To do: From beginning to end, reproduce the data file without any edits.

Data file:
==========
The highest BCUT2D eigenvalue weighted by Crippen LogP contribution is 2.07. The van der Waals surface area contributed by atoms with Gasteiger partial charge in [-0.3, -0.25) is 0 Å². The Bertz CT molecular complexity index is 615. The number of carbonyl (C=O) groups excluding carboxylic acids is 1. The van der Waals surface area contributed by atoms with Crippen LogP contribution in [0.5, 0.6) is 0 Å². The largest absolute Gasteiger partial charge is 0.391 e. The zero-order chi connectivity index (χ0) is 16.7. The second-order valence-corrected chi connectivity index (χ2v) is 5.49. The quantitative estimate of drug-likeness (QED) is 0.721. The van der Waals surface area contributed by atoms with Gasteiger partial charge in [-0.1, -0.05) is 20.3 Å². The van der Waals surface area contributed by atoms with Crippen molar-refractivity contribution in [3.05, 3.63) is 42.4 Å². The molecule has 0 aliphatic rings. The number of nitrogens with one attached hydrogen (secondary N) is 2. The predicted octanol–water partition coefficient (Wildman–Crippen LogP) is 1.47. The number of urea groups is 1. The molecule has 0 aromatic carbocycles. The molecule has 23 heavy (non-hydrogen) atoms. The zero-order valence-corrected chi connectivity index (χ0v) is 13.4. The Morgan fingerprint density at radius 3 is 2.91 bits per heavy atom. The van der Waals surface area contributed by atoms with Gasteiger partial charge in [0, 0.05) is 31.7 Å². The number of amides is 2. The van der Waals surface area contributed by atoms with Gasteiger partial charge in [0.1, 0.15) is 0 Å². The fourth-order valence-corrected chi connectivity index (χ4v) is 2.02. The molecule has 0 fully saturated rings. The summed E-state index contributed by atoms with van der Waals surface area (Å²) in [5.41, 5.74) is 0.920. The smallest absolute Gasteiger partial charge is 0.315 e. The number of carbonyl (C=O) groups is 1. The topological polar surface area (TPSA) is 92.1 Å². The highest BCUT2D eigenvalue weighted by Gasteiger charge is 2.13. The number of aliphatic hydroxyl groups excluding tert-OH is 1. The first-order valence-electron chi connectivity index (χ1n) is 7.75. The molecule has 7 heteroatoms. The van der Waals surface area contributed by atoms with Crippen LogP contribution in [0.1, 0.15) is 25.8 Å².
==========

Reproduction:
The highest BCUT2D eigenvalue weighted by Crippen LogP contribution is 2.07. The van der Waals surface area contributed by atoms with Gasteiger partial charge in [-0.3, -0.25) is 0 Å². The Bertz CT molecular complexity index is 615. The number of carbonyl (C=O) groups excluding carboxylic acids is 1. The van der Waals surface area contributed by atoms with Crippen LogP contribution in [0.5, 0.6) is 0 Å². The largest absolute Gasteiger partial charge is 0.391 e. The zero-order chi connectivity index (χ0) is 16.7. The second-order valence-corrected chi connectivity index (χ2v) is 5.49. The quantitative estimate of drug-likeness (QED) is 0.721. The van der Waals surface area contributed by atoms with Gasteiger partial charge in [-0.1, -0.05) is 20.3 Å². The van der Waals surface area contributed by atoms with Crippen molar-refractivity contribution in [3.05, 3.63) is 42.4 Å². The molecule has 0 aliphatic rings. The number of nitrogens with one attached hydrogen (secondary N) is 2. The predicted octanol–water partition coefficient (Wildman–Crippen LogP) is 1.47. The number of urea groups is 1. The molecule has 0 aromatic carbocycles. The molecule has 23 heavy (non-hydrogen) atoms. The zero-order valence-corrected chi connectivity index (χ0v) is 13.4. The Morgan fingerprint density at radius 3 is 2.91 bits per heavy atom. The van der Waals surface area contributed by atoms with Gasteiger partial charge in [0, 0.05) is 31.7 Å². The number of amides is 2. The van der Waals surface area contributed by atoms with Gasteiger partial charge in [0.1, 0.15) is 0 Å². The fourth-order valence-corrected chi connectivity index (χ4v) is 2.02. The molecule has 0 fully saturated rings. The summed E-state index contributed by atoms with van der Waals surface area (Å²) in [5.41, 5.74) is 0.920. The smallest absolute Gasteiger partial charge is 0.315 e. The number of carbonyl (C=O) groups is 1. The topological polar surface area (TPSA) is 92.1 Å². The highest BCUT2D eigenvalue weighted by Gasteiger charge is 2.13. The number of aliphatic hydroxyl groups excluding tert-OH is 1. The first-order valence-electron chi connectivity index (χ1n) is 7.75. The molecule has 7 heteroatoms. The van der Waals surface area contributed by atoms with Crippen LogP contribution in [0.1, 0.15) is 25.8 Å².